I’ve identified the recognition of Britain’s inability to defeat the republicans through military means alone as a key moment in the conflict in the North of Ireland. This is a crux moment because it differentiates the conflict there from other conflicts, notably from the Israel/Palestine conflict, which doesn’t have a moment when Israel recognizes it can’t win militarily because it continues to use military force, and especially community punishment, as a political means against the oppressed people there.
The Glover Report, or “Northern Ireland: Future Terrorist Trends”, is a 1978 report where the British recognized exactly this – that while they could limit the IRA’s campaign, they could not eliminate it, and all the political solutions being considered at the day would likely make things worse. The report was stolen in the post by a republican, given to Sinn Fein and photocopied and distributed through the community.
The report doesn’t appear online, at least as far as I could find, although it is partially reproduced in many places. I wasn’t able to photocopy it, so I only have a partial reproduction here in the form of some paragraphs which seemed particularly important which I copied and will post here in the interest of free and open access to this essential document.
“35. Propaganda has an important bearing on PIRA strategy. The leadership is becoming increasingly sensitive of the need to avoid alienating support not only in the roman Catholic areas of the Provice but also in the Republic and among those of Irish extraction overseas. The Provisionals continue to justify their activities by claiming that they are merely reacting to the Security Froces and that violence is the only response to the repression of the Catholic community in Northern Ireland. In the interests of publicity PIRA may well stage a few spectacular attacks to indicate that their normal lower posture stems from restraint rather than weakness. on the other hand, we cannot exclude the possibility that PIRA, like terrorists in West Germany and Italy, might reject the fruitless quest for popularity and accept that they can achieve more if unfettered by pursuit of a favourable public image. The balance of probability however is that propaganda will continue to influence strategy and the selection of targets. (p10)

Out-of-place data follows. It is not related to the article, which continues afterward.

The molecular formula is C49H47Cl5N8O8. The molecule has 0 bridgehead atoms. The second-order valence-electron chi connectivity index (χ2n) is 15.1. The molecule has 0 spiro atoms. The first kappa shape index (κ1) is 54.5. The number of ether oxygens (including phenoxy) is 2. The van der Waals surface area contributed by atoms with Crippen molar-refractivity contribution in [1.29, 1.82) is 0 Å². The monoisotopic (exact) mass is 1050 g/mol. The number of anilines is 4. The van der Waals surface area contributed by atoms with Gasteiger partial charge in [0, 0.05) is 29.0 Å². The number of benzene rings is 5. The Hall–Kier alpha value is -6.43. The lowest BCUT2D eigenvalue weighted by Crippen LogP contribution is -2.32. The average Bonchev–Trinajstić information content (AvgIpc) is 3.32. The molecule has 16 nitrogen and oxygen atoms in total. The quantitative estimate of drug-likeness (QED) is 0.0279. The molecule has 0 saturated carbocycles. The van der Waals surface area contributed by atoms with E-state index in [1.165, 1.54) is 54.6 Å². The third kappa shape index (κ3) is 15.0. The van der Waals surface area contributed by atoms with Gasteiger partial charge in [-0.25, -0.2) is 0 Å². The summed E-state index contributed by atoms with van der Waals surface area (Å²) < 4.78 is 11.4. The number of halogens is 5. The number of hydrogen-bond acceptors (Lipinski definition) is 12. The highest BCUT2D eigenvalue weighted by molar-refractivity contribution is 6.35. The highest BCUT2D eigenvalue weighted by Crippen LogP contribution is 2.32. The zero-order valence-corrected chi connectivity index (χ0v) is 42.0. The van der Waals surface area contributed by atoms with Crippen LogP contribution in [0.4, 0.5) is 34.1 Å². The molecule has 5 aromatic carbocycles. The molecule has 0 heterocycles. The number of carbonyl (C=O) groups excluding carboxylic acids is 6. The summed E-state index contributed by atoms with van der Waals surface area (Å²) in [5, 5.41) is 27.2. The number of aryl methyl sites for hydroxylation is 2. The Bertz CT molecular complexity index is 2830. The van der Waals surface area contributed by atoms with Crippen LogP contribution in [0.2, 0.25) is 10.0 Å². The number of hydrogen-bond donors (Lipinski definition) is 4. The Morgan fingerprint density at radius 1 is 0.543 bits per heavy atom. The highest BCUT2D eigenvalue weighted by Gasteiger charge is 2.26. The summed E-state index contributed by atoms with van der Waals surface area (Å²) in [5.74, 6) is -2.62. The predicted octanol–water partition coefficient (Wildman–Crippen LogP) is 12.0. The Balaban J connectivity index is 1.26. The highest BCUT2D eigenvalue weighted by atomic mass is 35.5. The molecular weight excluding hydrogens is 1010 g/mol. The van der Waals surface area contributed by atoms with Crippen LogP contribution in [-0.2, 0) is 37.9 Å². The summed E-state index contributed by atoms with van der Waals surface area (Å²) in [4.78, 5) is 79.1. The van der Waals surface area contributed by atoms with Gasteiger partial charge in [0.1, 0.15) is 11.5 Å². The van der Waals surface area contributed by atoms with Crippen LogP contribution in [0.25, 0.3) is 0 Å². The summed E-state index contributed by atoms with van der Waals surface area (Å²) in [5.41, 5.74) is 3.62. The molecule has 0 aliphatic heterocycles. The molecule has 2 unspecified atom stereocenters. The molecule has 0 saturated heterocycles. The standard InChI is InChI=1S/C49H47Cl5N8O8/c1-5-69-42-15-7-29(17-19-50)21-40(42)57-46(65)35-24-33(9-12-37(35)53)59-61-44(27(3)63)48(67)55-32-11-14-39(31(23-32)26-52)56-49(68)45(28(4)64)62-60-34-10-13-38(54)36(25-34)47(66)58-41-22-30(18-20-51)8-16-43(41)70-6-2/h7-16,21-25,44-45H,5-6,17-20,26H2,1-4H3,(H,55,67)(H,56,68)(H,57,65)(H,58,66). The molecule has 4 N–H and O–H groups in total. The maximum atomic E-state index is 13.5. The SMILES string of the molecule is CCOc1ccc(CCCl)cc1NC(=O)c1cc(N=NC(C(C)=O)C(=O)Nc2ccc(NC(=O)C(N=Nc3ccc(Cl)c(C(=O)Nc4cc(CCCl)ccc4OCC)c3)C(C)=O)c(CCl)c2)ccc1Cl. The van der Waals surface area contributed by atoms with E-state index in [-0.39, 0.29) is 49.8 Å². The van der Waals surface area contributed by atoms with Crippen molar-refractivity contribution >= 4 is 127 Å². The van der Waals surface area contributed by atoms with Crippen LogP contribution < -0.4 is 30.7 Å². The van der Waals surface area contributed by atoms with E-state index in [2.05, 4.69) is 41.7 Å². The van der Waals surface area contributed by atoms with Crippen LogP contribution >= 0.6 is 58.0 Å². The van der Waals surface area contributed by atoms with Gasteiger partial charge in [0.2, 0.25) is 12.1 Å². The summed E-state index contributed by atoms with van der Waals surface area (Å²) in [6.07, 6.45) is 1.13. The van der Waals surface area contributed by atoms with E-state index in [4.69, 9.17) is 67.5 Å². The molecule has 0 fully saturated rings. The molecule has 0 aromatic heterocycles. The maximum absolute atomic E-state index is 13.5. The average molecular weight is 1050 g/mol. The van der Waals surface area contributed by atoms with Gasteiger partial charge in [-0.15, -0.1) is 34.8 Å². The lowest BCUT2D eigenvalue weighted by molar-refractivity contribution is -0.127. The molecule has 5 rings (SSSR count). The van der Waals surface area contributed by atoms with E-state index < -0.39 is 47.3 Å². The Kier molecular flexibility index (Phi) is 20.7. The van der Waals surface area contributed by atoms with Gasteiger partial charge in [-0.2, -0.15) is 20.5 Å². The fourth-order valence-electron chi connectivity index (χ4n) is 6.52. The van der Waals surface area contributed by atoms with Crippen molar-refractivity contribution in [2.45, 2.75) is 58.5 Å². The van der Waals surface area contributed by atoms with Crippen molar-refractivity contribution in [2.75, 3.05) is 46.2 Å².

Likely trends in strategy and targeting
3. Although PIRA is likely to follow an erratic path in the years ahead we expect to see a continuation of the general trend towards more precise targeting and greater expertise. Propaganda considerations will probably stilly influence targeting. But a change in leadership might radically alter this. We expect PIRA to attempt to acquire the skills and weaponry needed to refine their attacks on:
a. Members of the Security Forces.
b. Security Force bases and installations.
c. Public utilities, communications, ogovenrment offices and transport.
d. Any other targets specifically linked with British rule in Northern ireland. (p11-12)
…Possible Political Change
In considering the will of the Republican terrorists and their supporters…the present struggle we need to examine the likely developments in political life of the Province. The following are perhaps possible
a. The present form of government may continue. We would then… there to be a general atmosphere of political calm, though politics would be frustrated. Government policy would be principally one of containment and the underlying problems would remain unsolved.